Fifty years ago almost to the day, Andy Warhol's first commercial success, The Chelsea Girls , premiered at Jonas Mekas' Film-Makers' Cinematheque on West 41st Street. Lucky for all of us, Mekas will be introducing the film at Anthology Film Archives tonight in celebration of its anniversary. After all, in the decades since it first premiered, The Chelsea Girls has been extremely difficult to see in large part because of its infuriating format: The film consists of 12 doubly-projected single-take reels that flicker on and off and in and out of sound based on a complicated set of instructions that can virtually never be replicated the same way twice. The Chelsea Girls is an embrace of human error, from the fumbles of even the most dexterous projectionist to the unedited footage Warhol shot with little direction (and a lot of fun with the zoom), until his camera ran out of unexposed negative.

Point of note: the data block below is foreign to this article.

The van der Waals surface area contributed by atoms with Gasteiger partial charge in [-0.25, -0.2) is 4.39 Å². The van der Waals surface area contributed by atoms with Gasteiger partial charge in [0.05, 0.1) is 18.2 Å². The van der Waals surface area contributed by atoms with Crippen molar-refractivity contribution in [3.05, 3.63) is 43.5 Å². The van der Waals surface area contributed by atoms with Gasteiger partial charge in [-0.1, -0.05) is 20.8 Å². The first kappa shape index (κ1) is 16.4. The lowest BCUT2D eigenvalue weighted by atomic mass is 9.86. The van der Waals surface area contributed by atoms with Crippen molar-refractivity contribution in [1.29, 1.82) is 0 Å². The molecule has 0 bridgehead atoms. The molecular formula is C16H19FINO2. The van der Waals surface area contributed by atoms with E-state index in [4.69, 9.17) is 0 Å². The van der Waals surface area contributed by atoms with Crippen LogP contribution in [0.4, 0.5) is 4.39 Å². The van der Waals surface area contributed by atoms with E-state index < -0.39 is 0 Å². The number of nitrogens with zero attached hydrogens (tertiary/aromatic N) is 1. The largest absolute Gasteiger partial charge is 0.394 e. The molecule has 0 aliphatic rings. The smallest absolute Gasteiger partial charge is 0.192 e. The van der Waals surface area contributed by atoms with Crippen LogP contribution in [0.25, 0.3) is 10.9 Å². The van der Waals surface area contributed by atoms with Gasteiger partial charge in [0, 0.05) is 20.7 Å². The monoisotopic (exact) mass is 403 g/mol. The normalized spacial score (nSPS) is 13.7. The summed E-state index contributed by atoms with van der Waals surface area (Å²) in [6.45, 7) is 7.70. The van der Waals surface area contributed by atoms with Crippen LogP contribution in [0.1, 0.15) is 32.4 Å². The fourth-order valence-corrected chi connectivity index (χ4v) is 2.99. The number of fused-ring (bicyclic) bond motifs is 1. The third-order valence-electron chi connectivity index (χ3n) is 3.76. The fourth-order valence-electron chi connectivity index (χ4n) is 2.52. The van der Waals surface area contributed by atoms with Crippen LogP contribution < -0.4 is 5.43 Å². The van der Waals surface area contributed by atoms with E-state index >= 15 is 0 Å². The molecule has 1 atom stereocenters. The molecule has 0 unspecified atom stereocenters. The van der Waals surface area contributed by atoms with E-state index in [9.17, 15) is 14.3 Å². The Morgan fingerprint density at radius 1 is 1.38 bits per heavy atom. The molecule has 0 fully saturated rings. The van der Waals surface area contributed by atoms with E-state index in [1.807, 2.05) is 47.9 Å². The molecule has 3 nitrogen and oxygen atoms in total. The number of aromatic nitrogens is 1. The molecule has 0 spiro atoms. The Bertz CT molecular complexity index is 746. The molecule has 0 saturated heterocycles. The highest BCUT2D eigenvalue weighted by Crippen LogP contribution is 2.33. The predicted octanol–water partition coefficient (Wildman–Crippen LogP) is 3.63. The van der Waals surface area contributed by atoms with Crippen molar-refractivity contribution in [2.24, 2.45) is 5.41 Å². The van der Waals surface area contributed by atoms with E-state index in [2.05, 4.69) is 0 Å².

Bookended by footage of Nico of the not-yet-well-known Velvet Underground, The Chelsea Girls is everything you might think of when you think of Vietnam Era New York City. The film shocked audiences outside of Greenwich Village avant-garde circles for capturing speed freaks and drag queens with a nonjudgmental, almost documentarian eye. But if Warhol had some idea of a story going in, it's utterly unclear what it was; the film is a mishmash of bored young adults (mostly) playing themselves, either in the title Chelsea Hotel or in Warhol's Factory. As the film drags on, you start to realize you're doing your own "editing" based on which reel you're looking at, which characters you're following, or how often you're checking your watch. It's as fascinating an experiment on screen as off.
And at three and a half hours long, The Chelsea Girls definitely tests the viewer's patience: it's narratively inscrutable, the sound is bad, and the characters bicker and even assault each other on screen. Viewers might murmur among themselves, shift in their seats, take frequent bathroom breaks, annoy their neighbors by checking their cell phones, or leave the theater altogether to go get a sandwich. Keep calm: This, too, is part of Warhol's fascination with the banality of being a person in front of a camera, or in front of the finished product. The ideal attendee ought to wear comfortable clothes, allow themselves to feel irritated, and nod off once or twice. You won't be the first.